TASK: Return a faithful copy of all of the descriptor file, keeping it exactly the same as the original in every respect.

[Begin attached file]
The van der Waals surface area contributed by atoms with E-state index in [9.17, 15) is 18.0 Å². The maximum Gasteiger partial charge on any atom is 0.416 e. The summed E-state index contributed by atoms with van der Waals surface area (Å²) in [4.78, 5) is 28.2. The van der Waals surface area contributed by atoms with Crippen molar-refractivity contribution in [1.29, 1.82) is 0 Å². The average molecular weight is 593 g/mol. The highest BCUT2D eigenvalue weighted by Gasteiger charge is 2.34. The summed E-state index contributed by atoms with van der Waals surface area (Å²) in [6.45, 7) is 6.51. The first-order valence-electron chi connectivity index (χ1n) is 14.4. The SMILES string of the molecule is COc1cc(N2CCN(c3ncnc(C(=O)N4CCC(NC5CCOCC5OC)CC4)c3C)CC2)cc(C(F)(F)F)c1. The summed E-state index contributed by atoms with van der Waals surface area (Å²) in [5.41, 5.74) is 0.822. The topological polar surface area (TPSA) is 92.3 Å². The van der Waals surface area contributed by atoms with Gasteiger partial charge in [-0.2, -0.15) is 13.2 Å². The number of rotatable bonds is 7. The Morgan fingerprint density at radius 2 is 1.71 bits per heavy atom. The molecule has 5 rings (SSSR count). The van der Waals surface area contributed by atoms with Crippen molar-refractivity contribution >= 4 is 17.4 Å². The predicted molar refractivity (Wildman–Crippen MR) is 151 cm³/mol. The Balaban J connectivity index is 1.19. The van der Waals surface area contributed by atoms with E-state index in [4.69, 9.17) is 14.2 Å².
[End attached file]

The van der Waals surface area contributed by atoms with E-state index in [9.17, 15) is 18.0 Å². The maximum Gasteiger partial charge on any atom is 0.416 e. The summed E-state index contributed by atoms with van der Waals surface area (Å²) in [4.78, 5) is 28.2. The van der Waals surface area contributed by atoms with Crippen molar-refractivity contribution in [1.29, 1.82) is 0 Å². The average molecular weight is 593 g/mol. The highest BCUT2D eigenvalue weighted by Gasteiger charge is 2.34. The summed E-state index contributed by atoms with van der Waals surface area (Å²) in [6.45, 7) is 6.51. The first-order valence-electron chi connectivity index (χ1n) is 14.4. The SMILES string of the molecule is COc1cc(N2CCN(c3ncnc(C(=O)N4CCC(NC5CCOCC5OC)CC4)c3C)CC2)cc(C(F)(F)F)c1. The summed E-state index contributed by atoms with van der Waals surface area (Å²) in [5.41, 5.74) is 0.822. The topological polar surface area (TPSA) is 92.3 Å². The van der Waals surface area contributed by atoms with Gasteiger partial charge in [-0.2, -0.15) is 13.2 Å². The number of rotatable bonds is 7. The Morgan fingerprint density at radius 2 is 1.71 bits per heavy atom. The molecule has 5 rings (SSSR count). The van der Waals surface area contributed by atoms with Crippen molar-refractivity contribution >= 4 is 17.4 Å². The predicted molar refractivity (Wildman–Crippen MR) is 151 cm³/mol. The Balaban J connectivity index is 1.19. The van der Waals surface area contributed by atoms with E-state index in [4.69, 9.17) is 14.2 Å².